A three-judge panel based in Cincinnati, Ohio, decided the so-called WOTUS rule, which widens the jurisdiction of the EPA and Army Corp, was unduly broad in its interpretation of their authority.

Cooper david
Managing Editor / Progressive Cattle

The WOTUS rule is an executive order applied under the Clean Water Act (CWA) attempting to place smaller streams, tributaries and ponds under federal authority under two agencies.

In late August, a group of 13 states from the West and Midwest won arguments in a North Dakota federal district court that the interpretation was excessive and earned a stay for those states. The EPA responded by saying other states that were not part of the North Dakota filing would be subject to the rule that went into effect.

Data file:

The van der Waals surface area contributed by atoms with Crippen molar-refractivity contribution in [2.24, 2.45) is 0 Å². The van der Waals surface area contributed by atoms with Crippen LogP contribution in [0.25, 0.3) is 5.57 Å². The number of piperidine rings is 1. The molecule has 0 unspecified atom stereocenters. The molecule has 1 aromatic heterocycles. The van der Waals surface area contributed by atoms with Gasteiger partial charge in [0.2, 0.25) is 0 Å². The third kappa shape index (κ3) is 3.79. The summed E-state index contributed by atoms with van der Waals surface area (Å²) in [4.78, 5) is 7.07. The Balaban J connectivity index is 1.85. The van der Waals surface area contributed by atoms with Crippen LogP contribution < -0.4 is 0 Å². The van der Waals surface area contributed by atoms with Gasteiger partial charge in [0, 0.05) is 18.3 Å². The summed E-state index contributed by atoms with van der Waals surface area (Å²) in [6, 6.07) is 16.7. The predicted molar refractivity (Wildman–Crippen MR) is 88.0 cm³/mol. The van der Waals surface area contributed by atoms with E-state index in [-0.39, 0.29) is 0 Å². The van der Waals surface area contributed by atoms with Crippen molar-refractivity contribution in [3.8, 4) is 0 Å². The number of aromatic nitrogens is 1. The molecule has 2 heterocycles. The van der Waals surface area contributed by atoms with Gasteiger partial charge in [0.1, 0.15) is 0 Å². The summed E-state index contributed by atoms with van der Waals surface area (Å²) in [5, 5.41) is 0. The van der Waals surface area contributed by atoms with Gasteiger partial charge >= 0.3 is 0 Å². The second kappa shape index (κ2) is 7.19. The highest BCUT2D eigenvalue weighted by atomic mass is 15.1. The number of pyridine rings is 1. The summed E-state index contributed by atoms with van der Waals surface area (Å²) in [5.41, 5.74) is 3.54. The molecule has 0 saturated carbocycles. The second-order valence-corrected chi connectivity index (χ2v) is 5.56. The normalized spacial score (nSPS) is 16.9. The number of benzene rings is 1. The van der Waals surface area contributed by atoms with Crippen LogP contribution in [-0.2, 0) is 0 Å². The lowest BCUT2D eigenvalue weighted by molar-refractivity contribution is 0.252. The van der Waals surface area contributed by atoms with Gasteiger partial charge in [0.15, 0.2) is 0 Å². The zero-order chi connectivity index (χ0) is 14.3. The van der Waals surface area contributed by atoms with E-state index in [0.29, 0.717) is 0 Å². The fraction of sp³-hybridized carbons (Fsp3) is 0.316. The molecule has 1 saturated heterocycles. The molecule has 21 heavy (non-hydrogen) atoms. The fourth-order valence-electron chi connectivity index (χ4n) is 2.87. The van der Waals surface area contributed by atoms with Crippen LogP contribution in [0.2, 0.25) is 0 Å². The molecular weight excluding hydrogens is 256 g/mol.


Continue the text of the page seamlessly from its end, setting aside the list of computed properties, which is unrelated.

The two judges ruling for the petitioning states said the WOTUS rule’s treatment of tributaries, adjacent waters and waters having a significant nexus to navigable waters “is at odds with the Supreme Court’s ruling in Rapanos” and further that “the rule-making process by which the distance limitations were adopted is facially suspect.”

The court also determined that because the rule had been stayed in 13 states, a nationwide stay would better serve uniformity until the courts can fully examine the issue.


“A stay temporarily silences the whirlwind of confusion that springs from uncertainty about the requirements of the new rule and whether they will survive legal testing,” said the majority on a three-judge appeals court panel.

Numerous agricultural groups and state governments were in opposition to the rule, issued in May, for its widened authority. Most major rivers, streams and lakes are already under protection of the CWA.  end mark